What is a bit more curious to me is why ICANN is still primarily U.S.-controlled. Why isn't it an international organization with bidding across nations for the privilege of being the .com (or any highly-sought TLD) operator.

ICANN should be international (because the Internet has become international), and TLD monopolies should still be allowed to exist (for logistical reasons), but those monopolies are subject to periodic review and loss if there is evidence of abuse brought before ICANN.

The other option of course is to assume that .com is U.S. only and VeriSign should be subject to U.S. anti-trust laws based on its practices alone -- no ICANN or other international involvement in this.

Comment Re:What It Is... Is Gouging (Score 1) 382

In some states, notably New York, TWC and others are required by law to open up their networks to competing vendors at a reasonable price. That is why Rochester, NY even has Earthlink as a provider on Time Warner's network.

Verizon is non that market because Frontier is the incumbent phone company and it would be very difficult to wrest market share from them (though Time Warner's done a pretty good job with Digital Phone). There is no law preventing Verizon from entering the Rochester market; it's simply not feasible for them to do so.

While states and local governments may not have much power, the customer always does. TV and Internet are not (generally) essential to live for a residential customer. Rochester, NY and other proved that today when Time Warner backed off their plans to expand their consumption-based "test" in four new markets. They haven't given up, but the customer backlash -- not the government alone -- was enough to tip the scales.

Comment Re:And that's the problem - they don't understand (Score 1) 479

Stopthecap.com has a lot of good resources for who to contact but the short list is:
  1. Time Warner - tell them what you think
  2. Mayor Duffy - this concerns his city's economy
  3. Your Congress[wo]man
  4. Gov. Patterson
  5. Senators Schumer and Gillibrand

Not all of these people will be able or willing to do anything, but spreading awareness is how word gets out and pressure is put on Time Warner to stop this nonsense.

Comment Here's the catch... (Score 1) 382

Currently (in at least one market) "unlimited" usage is provided for $50 at 15Mbps down / 1Mpbs up. The new plan makes that same scenario impossible (they don't offer 15Mbps down). The closest you come to it is $150 for 10Mbps down / 1Mbps up @ $75/month + $75/month max overage charge.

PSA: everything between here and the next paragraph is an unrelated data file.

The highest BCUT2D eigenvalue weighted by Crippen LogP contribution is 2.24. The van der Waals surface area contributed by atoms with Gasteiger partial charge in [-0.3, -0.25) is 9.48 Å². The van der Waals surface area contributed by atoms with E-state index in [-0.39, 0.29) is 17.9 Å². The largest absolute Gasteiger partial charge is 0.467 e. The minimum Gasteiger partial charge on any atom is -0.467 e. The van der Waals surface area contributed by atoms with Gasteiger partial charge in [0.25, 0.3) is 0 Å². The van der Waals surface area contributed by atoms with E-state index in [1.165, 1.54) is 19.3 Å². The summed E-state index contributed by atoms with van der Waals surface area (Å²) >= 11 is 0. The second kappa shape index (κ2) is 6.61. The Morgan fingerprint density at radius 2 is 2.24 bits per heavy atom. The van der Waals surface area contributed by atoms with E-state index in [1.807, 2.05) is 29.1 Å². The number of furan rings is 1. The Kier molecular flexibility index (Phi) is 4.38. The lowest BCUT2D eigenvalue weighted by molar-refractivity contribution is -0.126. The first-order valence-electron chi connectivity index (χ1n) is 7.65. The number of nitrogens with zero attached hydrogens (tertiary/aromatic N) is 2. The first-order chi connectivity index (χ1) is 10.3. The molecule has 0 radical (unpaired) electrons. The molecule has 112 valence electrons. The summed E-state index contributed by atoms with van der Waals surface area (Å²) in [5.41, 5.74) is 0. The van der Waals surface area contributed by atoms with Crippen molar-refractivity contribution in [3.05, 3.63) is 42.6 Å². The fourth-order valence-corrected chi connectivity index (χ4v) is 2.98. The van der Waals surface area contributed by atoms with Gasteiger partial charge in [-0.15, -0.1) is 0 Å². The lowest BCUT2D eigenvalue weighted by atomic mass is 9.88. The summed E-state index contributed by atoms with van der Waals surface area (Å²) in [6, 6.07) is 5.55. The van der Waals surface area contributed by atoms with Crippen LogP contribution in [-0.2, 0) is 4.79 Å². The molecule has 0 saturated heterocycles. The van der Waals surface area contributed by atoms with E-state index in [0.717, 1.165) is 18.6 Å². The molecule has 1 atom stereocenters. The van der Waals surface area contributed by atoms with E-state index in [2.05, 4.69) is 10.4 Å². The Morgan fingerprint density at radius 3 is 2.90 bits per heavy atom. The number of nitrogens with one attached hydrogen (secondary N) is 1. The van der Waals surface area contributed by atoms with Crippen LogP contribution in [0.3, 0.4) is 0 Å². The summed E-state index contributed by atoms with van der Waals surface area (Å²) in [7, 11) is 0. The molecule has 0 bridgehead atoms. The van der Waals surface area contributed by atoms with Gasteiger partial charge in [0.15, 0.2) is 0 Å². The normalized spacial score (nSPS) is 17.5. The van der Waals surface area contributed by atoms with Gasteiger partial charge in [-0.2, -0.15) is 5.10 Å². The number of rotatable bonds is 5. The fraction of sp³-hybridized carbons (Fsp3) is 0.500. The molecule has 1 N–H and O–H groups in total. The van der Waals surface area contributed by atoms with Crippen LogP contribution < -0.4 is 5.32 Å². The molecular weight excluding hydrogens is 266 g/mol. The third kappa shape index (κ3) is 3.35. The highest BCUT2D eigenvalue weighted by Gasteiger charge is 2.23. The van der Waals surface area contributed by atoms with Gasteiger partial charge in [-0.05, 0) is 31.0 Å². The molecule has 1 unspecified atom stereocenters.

That's a 300% rate increase in one go. I don't think people would be quite so upset if the increase were reasonable. Judging by their 2008 SEC Annual Report when considering the High-Speed Data costs and revenues, 300% isn't anywhere in the same zip code as "reasonable."

Comment Re:Up next (Score 1) 382

Not to rain on your parade, but have you looked at Time Warner's SEC Annual Report for 2007 and 2008? Each year they state their costs to maintain the network decrease by as much as 12%.

In theory the costs a lot to invest and maintain infrastructure. Indeed, that is what TWC is whining about now only their own Annual Report does not bear that complaint out. Additionally, those upgrades are amortized costs that can be taken over a long period of time. The increase in price is not proportionate to simply cover the cost of infrastructure as they claim. And finally industry analysts have suggested that cable companies can actually upgrade their hardware to DOCSIS 3.0 compliant hardware as the cost of business without increasing their customer's costs and still see profits close to what they have now.

Comment Re:What It Is... Is Gouging (Score 1) 382

If it's one company with no competition and the prices are disproportionate to most other places, then it's an effective monopoly and they are price gouging (charging an excessive amount to a captive market).

If there are multiple companies, but all the rates are inflated disproportionately to most other places then it's collusion and price gouging.

The main reason Internet would be more expensive from one location to another would be state taxes and regulations and to some degree the state of the network roll-out in that area. But if the cost of service for two locations in the same state are wildly different, then something is afoot.

Comment Re:Wheres the friking backlash? (Score 1) 479

A good portion of the backlash can be found at stopthecap.com particularly in the comments of each article.

Additionally the local news in Rochester, NY is bringing it up with some regularly and it's more or less inescapable to hear about if you live around here.

Time Warner has already seen a lot of people canceling many if not all of their services in protest and many more angry calls -- I do not envy their customer support staff. I've written and told them outright that if the caps go in place I will cancel their service at a major downgrade to my access simply so they will not get my money until the caps are removed completely.